This chapter and the next examine the decision by the parties to a legal dispute as to whether to settle out of court or go to trial. For the purposes of the analysis, the specific nature of the dispute is not relevant; all that matters is that one party -- the plaintiff -- is seeking some amount of money from the other party -- the defendant -- as compensation for damages the latter imposed on the former. 1 Economists are interested in the resolution of legal disputes for at least three reasons. First, the manner in which they are resolved has an important effect on the cost of operating the legal system. Second, economic theory is useful in explaining and predicting how rational litigants will resolve disputes and can therefore offer suggestions for lowering the cost of litigation. Finally, the manner in which parties resolve disputes has implications for the structure of legal rules, which in turn affects investments in the future by individuals to avoid disputes in the first place.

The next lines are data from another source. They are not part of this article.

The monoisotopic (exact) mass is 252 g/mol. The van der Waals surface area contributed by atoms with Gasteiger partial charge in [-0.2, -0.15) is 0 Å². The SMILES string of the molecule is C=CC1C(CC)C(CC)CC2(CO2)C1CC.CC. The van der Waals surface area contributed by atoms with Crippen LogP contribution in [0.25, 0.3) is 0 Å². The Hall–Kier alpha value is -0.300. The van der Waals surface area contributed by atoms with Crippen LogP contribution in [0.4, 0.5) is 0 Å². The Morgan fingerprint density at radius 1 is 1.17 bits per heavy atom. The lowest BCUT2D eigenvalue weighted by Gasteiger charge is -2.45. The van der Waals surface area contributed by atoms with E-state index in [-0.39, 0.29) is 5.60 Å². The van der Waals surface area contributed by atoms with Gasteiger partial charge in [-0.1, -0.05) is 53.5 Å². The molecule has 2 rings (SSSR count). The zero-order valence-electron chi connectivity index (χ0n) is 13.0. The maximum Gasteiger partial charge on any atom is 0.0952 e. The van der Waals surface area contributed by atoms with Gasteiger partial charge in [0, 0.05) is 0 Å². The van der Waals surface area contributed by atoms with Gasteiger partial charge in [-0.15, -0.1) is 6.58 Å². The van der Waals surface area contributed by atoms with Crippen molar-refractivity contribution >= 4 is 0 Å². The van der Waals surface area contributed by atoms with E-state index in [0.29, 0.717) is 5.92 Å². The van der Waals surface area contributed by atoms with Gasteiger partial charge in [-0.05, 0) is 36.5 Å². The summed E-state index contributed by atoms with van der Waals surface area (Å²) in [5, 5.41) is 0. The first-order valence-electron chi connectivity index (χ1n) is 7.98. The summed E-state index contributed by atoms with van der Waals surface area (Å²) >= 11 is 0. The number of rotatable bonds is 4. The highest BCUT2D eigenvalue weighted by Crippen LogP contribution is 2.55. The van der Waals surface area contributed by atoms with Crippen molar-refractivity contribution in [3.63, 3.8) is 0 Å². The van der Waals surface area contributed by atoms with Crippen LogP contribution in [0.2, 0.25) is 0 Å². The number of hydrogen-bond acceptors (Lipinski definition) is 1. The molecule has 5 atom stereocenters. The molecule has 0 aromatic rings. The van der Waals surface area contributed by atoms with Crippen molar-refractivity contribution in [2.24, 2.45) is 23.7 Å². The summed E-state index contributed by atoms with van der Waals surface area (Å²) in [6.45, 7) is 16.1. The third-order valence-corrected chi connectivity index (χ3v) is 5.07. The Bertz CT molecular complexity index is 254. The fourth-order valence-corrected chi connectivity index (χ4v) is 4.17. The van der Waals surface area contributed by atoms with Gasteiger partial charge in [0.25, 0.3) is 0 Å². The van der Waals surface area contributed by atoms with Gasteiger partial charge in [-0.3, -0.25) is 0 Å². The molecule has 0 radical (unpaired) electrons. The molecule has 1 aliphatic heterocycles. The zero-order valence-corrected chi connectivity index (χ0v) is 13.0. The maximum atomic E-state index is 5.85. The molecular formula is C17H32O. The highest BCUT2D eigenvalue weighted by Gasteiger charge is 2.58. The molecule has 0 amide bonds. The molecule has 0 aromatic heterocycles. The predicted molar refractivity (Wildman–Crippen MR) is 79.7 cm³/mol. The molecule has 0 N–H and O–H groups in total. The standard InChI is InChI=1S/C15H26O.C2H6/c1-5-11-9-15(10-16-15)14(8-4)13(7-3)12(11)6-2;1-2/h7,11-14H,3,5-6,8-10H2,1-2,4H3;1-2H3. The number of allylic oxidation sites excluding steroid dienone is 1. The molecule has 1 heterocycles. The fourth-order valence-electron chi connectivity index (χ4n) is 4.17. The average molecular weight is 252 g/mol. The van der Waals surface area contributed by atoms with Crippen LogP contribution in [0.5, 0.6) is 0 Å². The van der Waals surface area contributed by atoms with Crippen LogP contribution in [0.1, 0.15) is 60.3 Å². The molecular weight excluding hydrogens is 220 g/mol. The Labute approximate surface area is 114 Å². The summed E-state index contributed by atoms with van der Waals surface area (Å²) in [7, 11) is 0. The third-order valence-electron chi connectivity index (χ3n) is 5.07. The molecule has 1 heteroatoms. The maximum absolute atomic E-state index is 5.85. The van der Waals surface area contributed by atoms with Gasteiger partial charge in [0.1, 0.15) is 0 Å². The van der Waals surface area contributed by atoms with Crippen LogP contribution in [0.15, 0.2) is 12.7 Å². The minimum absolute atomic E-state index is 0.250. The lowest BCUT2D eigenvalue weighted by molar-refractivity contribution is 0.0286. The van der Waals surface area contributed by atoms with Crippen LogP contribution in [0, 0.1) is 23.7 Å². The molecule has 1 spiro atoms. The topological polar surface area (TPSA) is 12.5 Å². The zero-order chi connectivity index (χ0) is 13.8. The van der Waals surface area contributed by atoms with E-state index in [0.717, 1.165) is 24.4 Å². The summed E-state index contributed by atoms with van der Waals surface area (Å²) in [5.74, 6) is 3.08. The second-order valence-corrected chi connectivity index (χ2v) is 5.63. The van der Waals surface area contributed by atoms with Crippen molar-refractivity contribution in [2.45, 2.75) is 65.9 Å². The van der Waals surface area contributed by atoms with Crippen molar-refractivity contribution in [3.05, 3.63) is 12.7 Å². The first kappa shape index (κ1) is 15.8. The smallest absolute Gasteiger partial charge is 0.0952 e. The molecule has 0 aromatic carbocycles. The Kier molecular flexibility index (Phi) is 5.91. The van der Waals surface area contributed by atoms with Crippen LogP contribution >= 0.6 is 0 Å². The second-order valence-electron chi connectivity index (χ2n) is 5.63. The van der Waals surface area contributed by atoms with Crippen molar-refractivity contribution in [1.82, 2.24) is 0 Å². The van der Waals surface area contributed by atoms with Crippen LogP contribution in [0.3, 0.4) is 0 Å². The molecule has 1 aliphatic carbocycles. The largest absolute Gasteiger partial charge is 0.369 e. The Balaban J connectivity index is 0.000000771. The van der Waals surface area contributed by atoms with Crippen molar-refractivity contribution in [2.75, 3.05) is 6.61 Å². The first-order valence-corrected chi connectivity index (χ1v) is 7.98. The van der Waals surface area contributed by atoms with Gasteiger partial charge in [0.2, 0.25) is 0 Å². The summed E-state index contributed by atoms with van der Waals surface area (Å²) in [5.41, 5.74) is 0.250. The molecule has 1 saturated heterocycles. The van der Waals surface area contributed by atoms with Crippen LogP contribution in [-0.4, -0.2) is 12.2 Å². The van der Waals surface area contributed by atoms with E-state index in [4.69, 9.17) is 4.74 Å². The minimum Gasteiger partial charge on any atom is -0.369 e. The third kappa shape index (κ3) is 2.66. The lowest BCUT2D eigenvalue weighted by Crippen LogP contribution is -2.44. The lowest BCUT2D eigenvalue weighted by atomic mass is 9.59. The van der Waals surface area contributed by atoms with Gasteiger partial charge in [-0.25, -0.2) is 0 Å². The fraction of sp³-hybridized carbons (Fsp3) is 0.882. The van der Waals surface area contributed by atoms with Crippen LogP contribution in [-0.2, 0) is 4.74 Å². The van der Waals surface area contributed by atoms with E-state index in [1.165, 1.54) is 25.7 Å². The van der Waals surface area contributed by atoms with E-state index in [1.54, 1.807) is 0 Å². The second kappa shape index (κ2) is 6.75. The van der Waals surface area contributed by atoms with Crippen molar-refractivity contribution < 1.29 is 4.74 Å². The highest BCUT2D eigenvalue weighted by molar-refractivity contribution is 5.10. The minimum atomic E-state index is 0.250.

The fact is that the vast majority of civil cases are settled or dropped before they go to trial. For example, the data on civil litigation in table 8.1 shows that only 5 percent or less of all civil cases commenced in U.S. district courts between 1987 and 1993 eventually went to trial. The most recent available state court data, from 1988, similarly indicate that the trial rate for civil cases disposed of in state courts was quite low, at 9.2 percent. 2 These results turn out to be quite consistent with what economic theory predicts, given rational behavior of litigants, low costs of bargaining compared to trials, and symmetric (though not necessarily perfect) information. Indeed, if we assume, as seems plausible, that trials cost more than settlements in terms of transaction costs, then it becomes difficult to explain why any disputes go to trial. Thus, the primary question to be answered in this chapter is, why do trials ever occur? In the following sections I review several models that have been used in the literature to answer this question. I go on to use the results of these models to examine several related issues, including the impact of various cost-allocation rules and the practice of pretrial discovery on the trial rate and cost of litigation. I also address the question of whether the common tends to evolve in the direction of efficiency without the conscious help of judges or litigants.